Strategies for Small Producers: Strength in numbers
Marketing calves in groups, rather than as individuals, can help command a higher price at the sale barn. That’s the finding of research by Tom Troxel of the University of Arkansas.
Troxel evaluated factors that affected sale price of Arkansas beef calves as they were marketed in fifteen Arkansas livestock auction markets in 2005. He reported on data from over 100,000 head of calves sold in 52,401 lots. Several interesting price differences were noted.
Watch Summer Water Needs Of Cattle
Nutrition, forage quality and mineral needs get the bulk of attention during the summer grazing season, but water is livestock production’s most essential nutrient. After all, cattle can survive weeks without food, but only a few days without water.
It’s important that cattle receive a sufficient quantity of water each day to maximize feed intake, produce milk for the calf and maintain a healthy reproductive cycle. Research shows insufficient access to water reduces cattle’s dry matter intake, which affects production across the board.
Stocker Cattle Forum: Keep The Heat Off
Of course, all experienced stocker operators understand there’s a compelling reason, besides time and buyer demands, to gather cattle during the cooler part of the day. The hotter it is, the more cattle shrink.
August Beef Management Calendar
John B. Hall, Extension Animal Scientist, Beef, Virginia Tech.
Spring Calving Herds
* End breeding season early in month if not already stopped; pull bulls
* Feed 1st calf heifers separately; give them best forage and supplement if needed
* Consider weaning and backgrounding calves due to drought
* Assess winter feed supplies and options
Prepare for the Future, Even in Uncertain Times
by: Stephen B. Blezinger, Ph.D, PAS
Every year about this time, cattlemen are faced with a host of decisions they have to make. Most of them focus on how they will manage and care for their herd over the next few months – primarily winter. In some areas that’s not a great problem. If you are somewhere in the southern United States and have enjoyed the plentiful rainfall we’ve seen this summer in many locations, the likelihood is good that you have a fair bit of standing forage and cows are in pretty good shape. If you are in other areas of the southern US or in the western states you may not be in as good a position as you would like to be due to drought conditions. Interestingly there are numerous areas that, although they have received more than adequate rainfall, they are still not in a great hay inventory position primarily because producers in these areas have not been able to get into the fields to get hay cut or rolled. Many areas have seen huge amounts of cut grass simply rot in the field.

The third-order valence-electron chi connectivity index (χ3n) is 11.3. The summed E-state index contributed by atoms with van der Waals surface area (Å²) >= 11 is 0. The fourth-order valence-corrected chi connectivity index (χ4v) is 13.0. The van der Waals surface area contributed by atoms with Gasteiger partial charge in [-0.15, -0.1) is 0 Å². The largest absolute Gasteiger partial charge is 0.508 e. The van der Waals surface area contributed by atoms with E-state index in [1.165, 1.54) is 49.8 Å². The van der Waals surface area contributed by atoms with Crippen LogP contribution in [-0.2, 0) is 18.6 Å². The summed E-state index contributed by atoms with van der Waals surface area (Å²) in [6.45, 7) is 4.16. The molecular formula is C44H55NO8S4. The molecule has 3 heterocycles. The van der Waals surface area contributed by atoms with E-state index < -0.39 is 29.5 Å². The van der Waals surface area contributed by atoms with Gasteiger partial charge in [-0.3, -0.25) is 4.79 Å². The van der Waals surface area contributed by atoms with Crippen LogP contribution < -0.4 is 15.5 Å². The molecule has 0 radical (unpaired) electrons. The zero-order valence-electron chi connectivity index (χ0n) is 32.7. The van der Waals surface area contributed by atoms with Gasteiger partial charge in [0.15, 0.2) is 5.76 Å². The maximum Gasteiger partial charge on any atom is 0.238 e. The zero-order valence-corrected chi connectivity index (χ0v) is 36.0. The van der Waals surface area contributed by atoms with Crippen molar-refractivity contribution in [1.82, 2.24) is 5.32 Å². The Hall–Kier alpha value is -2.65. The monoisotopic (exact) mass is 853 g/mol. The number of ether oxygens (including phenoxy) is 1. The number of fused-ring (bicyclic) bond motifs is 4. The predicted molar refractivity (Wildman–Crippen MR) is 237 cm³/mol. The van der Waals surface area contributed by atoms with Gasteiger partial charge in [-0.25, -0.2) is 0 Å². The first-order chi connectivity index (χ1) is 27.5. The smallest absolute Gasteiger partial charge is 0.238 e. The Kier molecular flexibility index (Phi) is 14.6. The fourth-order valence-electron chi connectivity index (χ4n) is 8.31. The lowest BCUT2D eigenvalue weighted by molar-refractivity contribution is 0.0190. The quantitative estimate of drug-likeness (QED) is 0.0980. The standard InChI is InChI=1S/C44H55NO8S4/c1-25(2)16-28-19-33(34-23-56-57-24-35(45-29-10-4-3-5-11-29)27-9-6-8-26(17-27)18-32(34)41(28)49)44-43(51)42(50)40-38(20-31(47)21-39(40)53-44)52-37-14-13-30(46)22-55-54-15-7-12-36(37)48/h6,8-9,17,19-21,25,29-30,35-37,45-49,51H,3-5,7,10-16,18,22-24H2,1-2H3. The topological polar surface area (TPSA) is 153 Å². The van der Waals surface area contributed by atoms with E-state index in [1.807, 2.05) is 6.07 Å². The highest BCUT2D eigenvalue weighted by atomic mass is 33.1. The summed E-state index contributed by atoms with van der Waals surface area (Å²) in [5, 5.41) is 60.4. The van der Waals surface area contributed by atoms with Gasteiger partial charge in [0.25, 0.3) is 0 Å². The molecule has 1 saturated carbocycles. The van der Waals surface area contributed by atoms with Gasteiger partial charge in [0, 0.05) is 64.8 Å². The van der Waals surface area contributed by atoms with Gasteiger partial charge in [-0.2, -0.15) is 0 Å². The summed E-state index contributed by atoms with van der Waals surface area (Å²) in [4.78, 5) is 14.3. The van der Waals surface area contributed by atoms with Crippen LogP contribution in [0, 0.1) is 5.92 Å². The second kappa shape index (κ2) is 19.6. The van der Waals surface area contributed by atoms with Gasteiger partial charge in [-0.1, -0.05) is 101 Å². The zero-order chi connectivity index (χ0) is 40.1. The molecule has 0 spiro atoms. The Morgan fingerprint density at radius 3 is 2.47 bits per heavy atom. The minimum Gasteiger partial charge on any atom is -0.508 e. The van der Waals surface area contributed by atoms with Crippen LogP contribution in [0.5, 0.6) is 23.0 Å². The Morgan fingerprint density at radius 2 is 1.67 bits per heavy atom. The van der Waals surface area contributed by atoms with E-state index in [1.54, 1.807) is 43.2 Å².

Key senator asks study of beef trade barriers
The U.S. International Trade Commission was directed by a key senator on Tuesday to report on barriers to U.S. beef sales in major trading partners such as Japan and South Korea.
Senate Finance Committee Chairman Max Baucus asked for the ITC study to be completed within 10 months “to illustrate the negative economic effects of these unjustified barriers on the U.S. beef trade.”
A Democrat from the ranch state of Montana, Baucus said U.S. beef is safe, so trading partners should open their markets. The World Organization on Animal Health gave the United States a “controlled risk” status for mad cow disease on May 22
Hundreds attend hearing on large-scale farm ordinances
by Tim Hundt
Vernon County Broadcaster
Supporters and opponents packed a public hearing Monday on proposals that would temporarily halt all large-scale livestock farm development in Vernon County and set limits on the numbers of animals.
Vernon County farmers showed up in force Monday night, rolling more than 50 huge tractors and farm implements into Viroqua and parking in the streets around the Western Technical College building, where the county’s Health Committee was holding the hearing. Not all of the farm implements were from those who oppose the new regulations, a number of the farm implements and tractors had signs that said farmers support the pending county ordinances.